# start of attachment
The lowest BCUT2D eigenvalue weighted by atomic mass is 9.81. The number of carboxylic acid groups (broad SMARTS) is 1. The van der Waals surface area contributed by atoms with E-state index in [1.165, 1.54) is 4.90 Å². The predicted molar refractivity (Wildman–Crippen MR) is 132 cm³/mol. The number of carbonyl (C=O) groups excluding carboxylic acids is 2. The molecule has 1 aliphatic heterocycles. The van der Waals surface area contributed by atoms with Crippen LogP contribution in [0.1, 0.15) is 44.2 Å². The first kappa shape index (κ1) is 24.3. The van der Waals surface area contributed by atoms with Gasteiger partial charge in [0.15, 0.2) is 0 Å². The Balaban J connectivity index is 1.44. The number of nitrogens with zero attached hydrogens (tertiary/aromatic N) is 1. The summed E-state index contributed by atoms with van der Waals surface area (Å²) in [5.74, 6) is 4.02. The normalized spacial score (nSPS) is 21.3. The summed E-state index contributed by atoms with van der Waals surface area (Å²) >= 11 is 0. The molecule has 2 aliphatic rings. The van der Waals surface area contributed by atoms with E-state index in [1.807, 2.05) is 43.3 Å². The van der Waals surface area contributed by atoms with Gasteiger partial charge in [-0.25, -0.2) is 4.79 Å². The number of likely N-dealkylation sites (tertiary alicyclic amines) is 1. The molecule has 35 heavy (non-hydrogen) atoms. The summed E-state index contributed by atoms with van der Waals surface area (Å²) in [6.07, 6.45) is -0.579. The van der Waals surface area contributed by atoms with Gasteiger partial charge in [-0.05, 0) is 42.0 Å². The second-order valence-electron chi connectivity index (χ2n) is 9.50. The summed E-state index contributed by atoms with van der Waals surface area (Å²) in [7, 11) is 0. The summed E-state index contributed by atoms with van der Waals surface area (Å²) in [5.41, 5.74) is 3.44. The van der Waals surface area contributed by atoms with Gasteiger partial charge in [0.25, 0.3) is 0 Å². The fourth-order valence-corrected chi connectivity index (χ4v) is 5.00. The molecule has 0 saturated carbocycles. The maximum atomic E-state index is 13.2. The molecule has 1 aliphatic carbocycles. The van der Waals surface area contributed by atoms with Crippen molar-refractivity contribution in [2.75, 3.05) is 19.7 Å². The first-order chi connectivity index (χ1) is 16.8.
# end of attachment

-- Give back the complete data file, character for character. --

The lowest BCUT2D eigenvalue weighted by atomic mass is 9.81. The number of carboxylic acid groups (broad SMARTS) is 1. The van der Waals surface area contributed by atoms with E-state index in [1.165, 1.54) is 4.90 Å². The predicted molar refractivity (Wildman–Crippen MR) is 132 cm³/mol. The number of carbonyl (C=O) groups excluding carboxylic acids is 2. The molecule has 1 aliphatic heterocycles. The van der Waals surface area contributed by atoms with Crippen LogP contribution in [0.1, 0.15) is 44.2 Å². The first kappa shape index (κ1) is 24.3. The van der Waals surface area contributed by atoms with Gasteiger partial charge in [0.15, 0.2) is 0 Å². The Balaban J connectivity index is 1.44. The number of nitrogens with zero attached hydrogens (tertiary/aromatic N) is 1. The summed E-state index contributed by atoms with van der Waals surface area (Å²) in [5.74, 6) is 4.02. The normalized spacial score (nSPS) is 21.3. The summed E-state index contributed by atoms with van der Waals surface area (Å²) >= 11 is 0. The molecule has 2 aliphatic rings. The van der Waals surface area contributed by atoms with E-state index in [1.807, 2.05) is 43.3 Å². The van der Waals surface area contributed by atoms with Gasteiger partial charge in [-0.25, -0.2) is 4.79 Å². The number of likely N-dealkylation sites (tertiary alicyclic amines) is 1. The molecule has 35 heavy (non-hydrogen) atoms. The summed E-state index contributed by atoms with van der Waals surface area (Å²) in [6.07, 6.45) is -0.579. The van der Waals surface area contributed by atoms with Gasteiger partial charge in [-0.05, 0) is 42.0 Å². The second-order valence-electron chi connectivity index (χ2n) is 9.50. The summed E-state index contributed by atoms with van der Waals surface area (Å²) in [7, 11) is 0. The summed E-state index contributed by atoms with van der Waals surface area (Å²) in [5.41, 5.74) is 3.44. The van der Waals surface area contributed by atoms with Gasteiger partial charge in [0.25, 0.3) is 0 Å². The fourth-order valence-corrected chi connectivity index (χ4v) is 5.00. The molecule has 0 saturated carbocycles. The maximum atomic E-state index is 13.2. The molecule has 1 aliphatic carbocycles. The van der Waals surface area contributed by atoms with Crippen molar-refractivity contribution in [2.75, 3.05) is 19.7 Å². The first-order chi connectivity index (χ1) is 16.8.